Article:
Rounds are a thing here too. This is where you take turns to go to the bar, buy drinks for everyone, and return to the table juggling a dozen full pint glasses, generally rotating until everyone has bought everyone a drink (though no-one’s officially keeping count.) Table service isn’t a thing in pubs, and we drink by the pint rather than by the bottle. Local beers are common, but we also love our European lagers and, these days, American-style IPAs.
The big stuff
Larger differences invite contention, but suffice to say that the BBC and NHS are huge aspects of British life. The former – the British Broadcasting Corporation – is a public service broadcaster funded principally by an annual television license fee paid by almost everyone in the UK. While seldom perfect, the intent is that the BBC is free of commercial interests and immediate political influence, and can therefore act as an unbiased force for the public good (bolstered by regulations intended to balance political coverage and define necessary areas of focus.)
The National Health Service is the publicly funded healthcare system of the UK, paid for through general taxation. The NHS was founded on the principles of providing a service that is ‘comprehensive, universal and free at the point of delivery.’ While private healthcare providers exist in the UK, the NHS is the default option for most Brits and has a massive cultural presence.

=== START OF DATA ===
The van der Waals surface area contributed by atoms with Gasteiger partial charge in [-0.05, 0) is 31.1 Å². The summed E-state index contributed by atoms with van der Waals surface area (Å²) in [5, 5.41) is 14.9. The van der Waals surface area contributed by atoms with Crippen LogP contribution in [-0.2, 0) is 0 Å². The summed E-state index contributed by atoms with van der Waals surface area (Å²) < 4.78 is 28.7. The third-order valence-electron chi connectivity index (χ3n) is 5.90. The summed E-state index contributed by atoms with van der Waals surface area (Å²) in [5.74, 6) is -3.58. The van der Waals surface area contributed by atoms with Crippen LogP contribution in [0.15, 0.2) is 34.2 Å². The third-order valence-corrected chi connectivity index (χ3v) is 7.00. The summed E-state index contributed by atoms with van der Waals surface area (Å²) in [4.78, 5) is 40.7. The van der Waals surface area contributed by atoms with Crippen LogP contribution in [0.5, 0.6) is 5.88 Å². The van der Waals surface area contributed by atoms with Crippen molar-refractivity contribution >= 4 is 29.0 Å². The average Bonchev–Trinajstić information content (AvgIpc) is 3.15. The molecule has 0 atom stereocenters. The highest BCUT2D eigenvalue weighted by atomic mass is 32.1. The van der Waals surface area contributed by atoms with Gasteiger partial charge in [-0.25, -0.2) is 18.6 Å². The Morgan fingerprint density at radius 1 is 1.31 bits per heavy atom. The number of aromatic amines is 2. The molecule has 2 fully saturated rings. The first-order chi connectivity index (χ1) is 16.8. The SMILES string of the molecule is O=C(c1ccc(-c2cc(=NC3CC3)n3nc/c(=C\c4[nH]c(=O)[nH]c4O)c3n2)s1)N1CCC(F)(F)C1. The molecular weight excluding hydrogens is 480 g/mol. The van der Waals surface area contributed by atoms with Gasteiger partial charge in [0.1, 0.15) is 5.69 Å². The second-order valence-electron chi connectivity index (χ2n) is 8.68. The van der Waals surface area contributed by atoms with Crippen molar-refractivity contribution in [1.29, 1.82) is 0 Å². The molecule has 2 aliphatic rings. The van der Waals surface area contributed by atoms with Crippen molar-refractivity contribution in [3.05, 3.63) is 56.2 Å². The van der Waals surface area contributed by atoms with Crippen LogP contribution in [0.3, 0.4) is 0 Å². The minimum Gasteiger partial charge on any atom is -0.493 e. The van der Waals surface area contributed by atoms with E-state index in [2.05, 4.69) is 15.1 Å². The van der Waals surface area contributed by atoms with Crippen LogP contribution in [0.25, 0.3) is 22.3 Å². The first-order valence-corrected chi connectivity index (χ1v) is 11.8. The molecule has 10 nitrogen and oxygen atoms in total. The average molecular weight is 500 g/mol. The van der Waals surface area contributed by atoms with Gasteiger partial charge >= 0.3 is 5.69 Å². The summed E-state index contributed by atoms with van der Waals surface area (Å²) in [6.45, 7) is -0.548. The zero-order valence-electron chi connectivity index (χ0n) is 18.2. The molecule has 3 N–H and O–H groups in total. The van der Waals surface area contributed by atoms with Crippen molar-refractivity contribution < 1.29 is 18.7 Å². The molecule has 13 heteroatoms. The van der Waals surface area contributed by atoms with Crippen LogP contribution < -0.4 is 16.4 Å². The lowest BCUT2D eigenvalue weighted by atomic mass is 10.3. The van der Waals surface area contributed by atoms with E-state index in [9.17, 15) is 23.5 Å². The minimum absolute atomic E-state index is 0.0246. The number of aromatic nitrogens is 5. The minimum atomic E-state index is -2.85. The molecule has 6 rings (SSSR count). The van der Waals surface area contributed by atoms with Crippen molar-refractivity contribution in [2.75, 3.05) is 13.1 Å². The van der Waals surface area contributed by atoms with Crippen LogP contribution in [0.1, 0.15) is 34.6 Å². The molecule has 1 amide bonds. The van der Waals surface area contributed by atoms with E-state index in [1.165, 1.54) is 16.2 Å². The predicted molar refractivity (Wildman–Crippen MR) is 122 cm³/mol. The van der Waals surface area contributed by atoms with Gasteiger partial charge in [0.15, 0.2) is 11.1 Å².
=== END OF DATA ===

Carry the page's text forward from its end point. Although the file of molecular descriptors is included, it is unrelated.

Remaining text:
While the BBC and NHS are constant subjects of political discussion, and there are plenty of Brits who would like to abolish both, the two enterprises tend to be regarded with affection. Mainstream discussions about the NHS in particular usually revolve around how to improve, rather than abolish or replace, the service, and public displays of appreciation are common, especially at time of writing.
Finally, guns. Except for the very worst parts of the biggest cities, guns don’t really figure in British culture. It’s almost unheard of for the average citizen to possess a firearm, gun crime is rare, and discussion of gun rights is basically non-existent.
Bob’s your uncle, Fanny’s your aunt
There it is, then; a short guide to getting Brits and the UK right in your fiction. Obviously, I couldn’t hope to catalog every cultural difference between the UK and US here – you’d need a series of books for that – but this post will hopefully act as a good starting point for your research while busting a few myths you may have been hanging onto.
Of course, a good way to learn more about the UK is to visit! But, as COVID-19 has put paid to that, try reading some British authors instead: among our best are Zadie Smith, Martin Amis, and Ali Smith. Enjoy.
What surprised you about the UK? Anything glaring I missed out? Let me know in the comments, and check out When Can You Include Accent And Dialect In Your Dialogue? and How To Make The Most Of Your Research Trip for more on writing about unfamiliar cultures.